December Moreover, hundreds of Tamils are periodically arrested and screened for connections with the LTTE, resulting in a staggering figure of 13,414 arrests in Colombo alone during 1992.
1995 The army captures Jaffna town in November 1995. Due to press censorship, it is not known how many people died in the course of that military operation which began in July. There are increasingly large number of allegations of extra-judicial and arbitrary executions, resulting from incidents involving aerial bombardment by the Sri Lankan Air Force, naval strafing and shelling from military bases and indiscriminate firing by armed forces personnel which continue to cause numerous civilian casualties, including the bombing of a church compound at Navaly on 9 July, which kills 65 civilians and injurs more than 150. An estimated 40 Tamil civilians are extra-judicially executed in the east. Fifty-five Tamils disappear after being arrested by members of the security forces. The bodies of at least 31 people abducted in Colombo are found in lakes and rivers in the vicinity. An official investigation of the killings finds that the victims were held prisoner, tortured and then killed by strangulation or drowning at the Colombo headquarters of the police Special Task Force (STF.) Twenty-two policemen arrested in connection with the murders are later granted bail and returned to active service. The case is abandoned later. Six hundred Tamils are detained at the end of the year, many of whom are subjected to torture. Several cases of rape are reported during the year, among them the gang-rape of three women by soldiers in the Batticaloa district in January and the rape of Lakshmi Pillai at her home in Trincomalee by two army informants in front of her two sons. Moreover, Tamils complain about search operations and arrests in Colombo and in the Hill Country as well as about repeated harassment and incidents of robbery by police officers.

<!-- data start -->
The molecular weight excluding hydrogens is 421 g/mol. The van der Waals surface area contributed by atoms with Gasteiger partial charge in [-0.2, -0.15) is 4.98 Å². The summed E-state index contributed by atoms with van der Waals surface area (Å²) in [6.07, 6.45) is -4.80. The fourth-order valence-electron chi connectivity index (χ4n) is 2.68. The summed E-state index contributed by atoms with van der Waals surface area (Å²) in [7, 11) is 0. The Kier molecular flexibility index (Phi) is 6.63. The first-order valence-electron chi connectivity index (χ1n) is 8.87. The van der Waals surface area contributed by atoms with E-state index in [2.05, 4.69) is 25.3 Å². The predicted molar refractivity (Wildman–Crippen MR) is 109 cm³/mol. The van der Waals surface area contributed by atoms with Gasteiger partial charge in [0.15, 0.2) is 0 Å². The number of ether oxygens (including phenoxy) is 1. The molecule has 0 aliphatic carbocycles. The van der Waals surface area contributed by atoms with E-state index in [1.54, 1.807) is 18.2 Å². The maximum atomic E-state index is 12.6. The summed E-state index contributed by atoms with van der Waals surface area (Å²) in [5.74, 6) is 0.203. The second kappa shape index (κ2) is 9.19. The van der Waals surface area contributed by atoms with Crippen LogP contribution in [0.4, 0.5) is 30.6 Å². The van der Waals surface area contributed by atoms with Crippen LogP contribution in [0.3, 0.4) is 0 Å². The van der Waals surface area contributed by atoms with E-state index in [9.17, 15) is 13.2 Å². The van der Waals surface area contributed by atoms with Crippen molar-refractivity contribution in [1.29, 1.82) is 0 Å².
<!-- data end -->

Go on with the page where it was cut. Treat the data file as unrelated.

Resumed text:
1995-1997 Several thousand Tamil civilians are killed since the resumption of the war in May 1995. Despite the stated commitment to human rights of the new government under President Chandrika Kumaratunge, the pattern of warfare by means of extra-judicial killings, massacres and disappearances emerges again. Tamils are deliberately killed by government forces and groups operating with its consent. In the year 1996 alone, around 650 Tamils disappear. There is a dramatic increase in the use of torture and Amnesty International documents numerous cases of rape by the security forces. Scores of Tamils, in some instances at least 1,000 people are arbitrarily arrested and detained, in some cases for several years, under the Prevention of Terrorism Act and Emergency Regulations. The capture of Jaffna by the army, the launching of an intensified war campaign, and the re-imposition of the economic blockade results in starvation, increase in diseases and massive displacement, estimates of the numbers of displaced persons being as high as 825,000. Despite several government measures to prevent human rights violations by security forces, the temporarily imposed censorship on events in the North and East, the remaining in force of the Prevention of Terrorism Act and Emergency Regulations, the lack of adherence of members of the security forces to national and international human rights standards, and the apparent lack of government control over sections of the security forces and other groups continue to provide a ready context for grave violations of the fundamental rights of the Tamil people.
9 July 1995 OPERATION LEAP FORWARD: Over 300 Tamils including 13 children are reported killed in shelling and bombing as the Sri Lankan army advance west and south west from Palaly airbase in Operation Leap Forward. Over 200,000 civilians in the area of the offensive flee before the advancing troops.